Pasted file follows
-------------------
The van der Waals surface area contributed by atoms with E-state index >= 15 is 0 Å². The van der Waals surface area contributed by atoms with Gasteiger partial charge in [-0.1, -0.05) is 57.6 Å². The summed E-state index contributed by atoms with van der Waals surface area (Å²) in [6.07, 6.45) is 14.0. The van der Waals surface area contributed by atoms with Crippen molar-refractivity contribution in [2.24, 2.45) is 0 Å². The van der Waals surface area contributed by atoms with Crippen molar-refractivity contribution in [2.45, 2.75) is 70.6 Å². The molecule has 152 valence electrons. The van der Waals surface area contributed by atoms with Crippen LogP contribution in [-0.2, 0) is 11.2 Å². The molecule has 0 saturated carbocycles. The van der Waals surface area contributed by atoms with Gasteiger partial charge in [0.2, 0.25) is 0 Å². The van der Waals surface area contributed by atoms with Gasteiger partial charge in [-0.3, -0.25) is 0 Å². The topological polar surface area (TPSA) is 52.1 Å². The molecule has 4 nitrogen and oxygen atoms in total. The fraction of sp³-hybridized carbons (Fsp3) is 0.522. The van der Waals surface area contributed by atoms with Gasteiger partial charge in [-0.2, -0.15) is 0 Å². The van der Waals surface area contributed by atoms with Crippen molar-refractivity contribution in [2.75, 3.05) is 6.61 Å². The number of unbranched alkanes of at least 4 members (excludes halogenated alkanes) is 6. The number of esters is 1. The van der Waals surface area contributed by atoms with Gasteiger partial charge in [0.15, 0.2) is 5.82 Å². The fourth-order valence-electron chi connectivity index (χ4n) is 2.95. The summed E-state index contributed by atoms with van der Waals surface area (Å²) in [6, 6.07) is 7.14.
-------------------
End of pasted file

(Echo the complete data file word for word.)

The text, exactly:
The van der Waals surface area contributed by atoms with E-state index >= 15 is 0 Å². The van der Waals surface area contributed by atoms with Gasteiger partial charge in [-0.1, -0.05) is 57.6 Å². The summed E-state index contributed by atoms with van der Waals surface area (Å²) in [6.07, 6.45) is 14.0. The van der Waals surface area contributed by atoms with Crippen molar-refractivity contribution in [2.24, 2.45) is 0 Å². The van der Waals surface area contributed by atoms with Crippen molar-refractivity contribution in [2.45, 2.75) is 70.6 Å². The molecule has 152 valence electrons. The van der Waals surface area contributed by atoms with Crippen LogP contribution in [-0.2, 0) is 11.2 Å². The molecule has 0 saturated carbocycles. The van der Waals surface area contributed by atoms with Gasteiger partial charge in [0.2, 0.25) is 0 Å². The van der Waals surface area contributed by atoms with Gasteiger partial charge in [-0.3, -0.25) is 0 Å². The topological polar surface area (TPSA) is 52.1 Å². The molecule has 4 nitrogen and oxygen atoms in total. The fraction of sp³-hybridized carbons (Fsp3) is 0.522. The van der Waals surface area contributed by atoms with Gasteiger partial charge in [-0.2, -0.15) is 0 Å². The van der Waals surface area contributed by atoms with Crippen molar-refractivity contribution in [2.75, 3.05) is 6.61 Å². The number of unbranched alkanes of at least 4 members (excludes halogenated alkanes) is 6. The number of esters is 1. The van der Waals surface area contributed by atoms with Gasteiger partial charge in [0.15, 0.2) is 5.82 Å². The fourth-order valence-electron chi connectivity index (χ4n) is 2.95. The summed E-state index contributed by atoms with van der Waals surface area (Å²) in [6, 6.07) is 7.14.